Carry a torch Defensive coordinator Lou Tepper was named interim Illinois football coach yesterday after John Mackovic resigned as football coach and athletic director to become coach of the Texas Longhorns.
Illinois officials said a permanent replacement might be announced today.
Tepper, Mackovic's top assistant, took over the team yesterday as the Illini prepared to meet UCLA on Dec. 31 in the John Hancock Bowl in El Paso, Texas.
"I see us as being a strong passing team, but I also feel that I will have a stronger run bent than John," Tepper said.
San Antonio Spurs center David Robinson, a Naval Academy alumnus, plans to marry longtime girlfriend Valerie Hoggatt on Monday.
The union filed a complaint with Merrell E. Clark, a special master appointed by the U.S. District Judge Dickinson R. Debevoise in Newark, N.J., charging that teams systematically underreported income. The NBA agreed in 1983 to give players 53 precent of the league's defined gross revenues in exchange for a salary cap.
New York bantamweight Junior Jones (21-0, 14 knockouts) captured the vacant United States Boxing Association title by stopping Dio Andujar (39-9-2, 16 knockouts) of Stockton, Calif., in the ninth round of a scheduled 12-round bout in Atlantic City, N.J.
Newark cruiserweight Al Cole preserved his No. 1 International Boxing Federation rating by stopping Governor Chavers in the sixth round.
* Tippy Larkin, who held the junior welterweight title and fought ,, 153 times in a 20-year career, died of kidney failure Tuesday in Passaic, N.J. He was 74.
Larkin (137-16-1) fought from 1935 to 1952 as a junior lightweight, lightweight, junior welterweight and welterweight.
* Former world-ranked Australian Lou Cafaro was hospitalized in satisfactory condition after being shot in both arms, police in Perth, Australia, said. Cafaro, 30, who this week had announced his retirement due to brain damage suffered in a seven-year career, was one of two men shot in an incident at an auto repair shop.
The First National Bank Tennis Festival, presented by The Baltimore Sun last month, raised $219,574, according to event chairman and co-founder Pam Shriver.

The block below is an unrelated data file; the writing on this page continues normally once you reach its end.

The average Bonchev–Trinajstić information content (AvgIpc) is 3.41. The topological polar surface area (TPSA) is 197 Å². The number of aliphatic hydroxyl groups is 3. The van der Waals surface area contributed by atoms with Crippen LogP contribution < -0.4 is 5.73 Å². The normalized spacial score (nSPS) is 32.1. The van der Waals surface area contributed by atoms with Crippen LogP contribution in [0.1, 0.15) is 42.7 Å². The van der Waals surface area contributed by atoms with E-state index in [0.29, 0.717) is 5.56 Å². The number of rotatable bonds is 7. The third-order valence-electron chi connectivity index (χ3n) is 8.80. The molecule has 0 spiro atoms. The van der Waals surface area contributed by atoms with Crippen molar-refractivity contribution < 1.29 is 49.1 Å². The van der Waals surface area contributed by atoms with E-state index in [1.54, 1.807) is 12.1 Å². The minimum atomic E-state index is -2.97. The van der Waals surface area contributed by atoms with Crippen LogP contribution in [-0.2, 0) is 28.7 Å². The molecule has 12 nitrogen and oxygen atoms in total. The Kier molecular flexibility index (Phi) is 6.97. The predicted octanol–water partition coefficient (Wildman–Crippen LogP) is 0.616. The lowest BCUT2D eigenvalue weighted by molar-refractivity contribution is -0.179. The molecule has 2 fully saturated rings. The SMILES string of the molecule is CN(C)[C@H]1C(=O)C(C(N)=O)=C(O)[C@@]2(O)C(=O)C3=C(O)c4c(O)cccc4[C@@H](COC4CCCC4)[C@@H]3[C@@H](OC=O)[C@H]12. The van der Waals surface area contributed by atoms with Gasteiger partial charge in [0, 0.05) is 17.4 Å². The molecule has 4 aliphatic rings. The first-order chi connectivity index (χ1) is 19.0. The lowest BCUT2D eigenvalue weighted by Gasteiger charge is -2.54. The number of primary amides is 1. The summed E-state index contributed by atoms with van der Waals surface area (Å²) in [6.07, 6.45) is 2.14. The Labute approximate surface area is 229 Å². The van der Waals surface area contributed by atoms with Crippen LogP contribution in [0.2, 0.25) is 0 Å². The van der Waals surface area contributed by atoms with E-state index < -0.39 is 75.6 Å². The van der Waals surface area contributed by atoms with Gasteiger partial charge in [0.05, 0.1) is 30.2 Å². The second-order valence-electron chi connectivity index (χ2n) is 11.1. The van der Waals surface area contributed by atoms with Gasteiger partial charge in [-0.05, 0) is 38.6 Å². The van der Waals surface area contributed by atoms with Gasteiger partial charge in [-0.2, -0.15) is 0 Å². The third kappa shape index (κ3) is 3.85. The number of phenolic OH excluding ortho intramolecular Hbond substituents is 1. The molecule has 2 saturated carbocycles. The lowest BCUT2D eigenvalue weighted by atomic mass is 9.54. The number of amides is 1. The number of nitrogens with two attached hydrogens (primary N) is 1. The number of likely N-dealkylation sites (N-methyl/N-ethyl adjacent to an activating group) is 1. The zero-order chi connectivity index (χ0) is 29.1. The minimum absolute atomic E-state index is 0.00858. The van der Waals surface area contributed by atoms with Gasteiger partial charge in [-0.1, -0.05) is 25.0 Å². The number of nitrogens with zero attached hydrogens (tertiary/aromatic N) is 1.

Approximately $115,000 will be used to fund cystic fibrosis research, $76,500 to further programs for the physically challenged at Children's Hospital and Center for Reconstructive Surgery and $28,280 to give area children a chance to play in the Greater Baltimore Tennis Patrons Association. In six years, the event has raised more than $1 million.
* Stefan Edberg, the world's top-ranked player, injured his arm during practice and withdrew from next week's Colonial Mutual Classic exhibition tournament in Melbourne, Australia.
Edberg, who missed this week's Compaq Grand Slam Cup in Munich, Germany, with a knee injury, is expected to be out at least two weeks.
Surgeons removed bone chips from the right elbow of Pittsburgh Penguins defenseman Ulf Samuelsson, who will miss tonight's game against the Devils and tomorrow's with the Capitals.
* Goaltender Ron Hextall, who hasn't played the past six games because of a sore shoulder, is expected to test his shoulder Wednesday, coach Bill Dineen said. If Hextall can't play with the pain, he might have to undergo surgery.
* Brian Noonan had two goals and an assist and linemates Jeremy Roenick and Michel Goulet a goal and three assists apiece, as the Chicago Blackhawks defeated Team USA, 8-3, in a pre-Olympic exhibition game.
Defending champion Betsy King rallied from a three-hole deficit to beat Sally Little, 1-up, and advance to the second round of the LPGA World Match Play Championship in Princeville, Hawaii. Other first-round winners included Laura Davies, who beat Brandie Burton, 7 and 6, and Kris Tschetter, an alternate who scored a 3-and-2 upset of Meg Mallon, the tour's second-leading money winner.
Defendants in the NCAA's suit against Nevada opposed an injunction to block a new state law the organization claims stalls its infractions case against Nevada-Las Vegas.
Motions filed by the attorney for Tim Grgurich, assistant UNLV basketball coach, and former academic adviser Shelly Fischer, maintained they would be "irreparably harmed" if the court grants the NCAA's request.
Legal pleadings filed on behalf of Gov. Bob Miller and former assistant coach Ronald Ganulin seek to have them dismissed from the suit entirely.
Oral arguments in the case are scheduled Dec. 19 before U.S. District Judge Howard McKibben.
The president pro tem of the Auburn University board of trustees sought to allay the perception that the panel has too much influence over personnel decisions in the athletic department.
Michael B. McCartney said in a statement that he would ask the trustees to remove themselves from the process of hiring coaches and athletic administrators.
McCartney's statement comes at a time when the school is in the early stages of a presidential search to replace James Martin, who is retiring at the end of April. The new president will have to deal with an athletic department that already has two sports -- basketball and tennis -- on probation. In addition, the football team is under NCAA investigation following highly publicized allegations of illegal benefits and payments by former player Eric Ramsey.